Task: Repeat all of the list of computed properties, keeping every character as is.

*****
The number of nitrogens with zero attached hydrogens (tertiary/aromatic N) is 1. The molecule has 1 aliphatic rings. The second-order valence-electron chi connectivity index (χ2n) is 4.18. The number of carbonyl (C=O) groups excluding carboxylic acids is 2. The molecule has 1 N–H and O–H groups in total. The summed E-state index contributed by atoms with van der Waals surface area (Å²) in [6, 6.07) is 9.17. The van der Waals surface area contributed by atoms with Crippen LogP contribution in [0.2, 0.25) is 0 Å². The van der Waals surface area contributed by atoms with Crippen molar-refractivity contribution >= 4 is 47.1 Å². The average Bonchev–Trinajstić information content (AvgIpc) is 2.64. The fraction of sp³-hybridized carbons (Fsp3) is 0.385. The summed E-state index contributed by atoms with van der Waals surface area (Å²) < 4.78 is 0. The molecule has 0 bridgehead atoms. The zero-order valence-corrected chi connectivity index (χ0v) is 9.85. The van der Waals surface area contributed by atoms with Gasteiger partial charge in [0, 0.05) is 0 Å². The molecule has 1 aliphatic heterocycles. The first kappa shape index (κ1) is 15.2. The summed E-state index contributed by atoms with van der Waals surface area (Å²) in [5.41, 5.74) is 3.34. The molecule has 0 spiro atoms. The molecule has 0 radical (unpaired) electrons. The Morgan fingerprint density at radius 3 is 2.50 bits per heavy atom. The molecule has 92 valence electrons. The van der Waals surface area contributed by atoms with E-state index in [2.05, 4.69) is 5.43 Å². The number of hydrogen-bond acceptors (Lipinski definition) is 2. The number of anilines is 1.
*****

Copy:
The number of nitrogens with zero attached hydrogens (tertiary/aromatic N) is 1. The molecule has 1 aliphatic rings. The second-order valence-electron chi connectivity index (χ2n) is 4.18. The number of carbonyl (C=O) groups excluding carboxylic acids is 2. The molecule has 1 N–H and O–H groups in total. The summed E-state index contributed by atoms with van der Waals surface area (Å²) in [6, 6.07) is 9.17. The van der Waals surface area contributed by atoms with Crippen LogP contribution in [0.2, 0.25) is 0 Å². The van der Waals surface area contributed by atoms with Crippen molar-refractivity contribution >= 4 is 47.1 Å². The average Bonchev–Trinajstić information content (AvgIpc) is 2.64. The fraction of sp³-hybridized carbons (Fsp3) is 0.385. The summed E-state index contributed by atoms with van der Waals surface area (Å²) < 4.78 is 0. The molecule has 0 bridgehead atoms. The zero-order valence-corrected chi connectivity index (χ0v) is 9.85. The van der Waals surface area contributed by atoms with Gasteiger partial charge in [0, 0.05) is 0 Å². The molecule has 1 aliphatic heterocycles. The first kappa shape index (κ1) is 15.2. The summed E-state index contributed by atoms with van der Waals surface area (Å²) in [5.41, 5.74) is 3.34. The molecule has 0 spiro atoms. The molecule has 0 radical (unpaired) electrons. The Morgan fingerprint density at radius 3 is 2.50 bits per heavy atom. The molecule has 92 valence electrons. The van der Waals surface area contributed by atoms with E-state index in [2.05, 4.69) is 5.43 Å². The number of hydrogen-bond acceptors (Lipinski definition) is 2. The number of anilines is 1.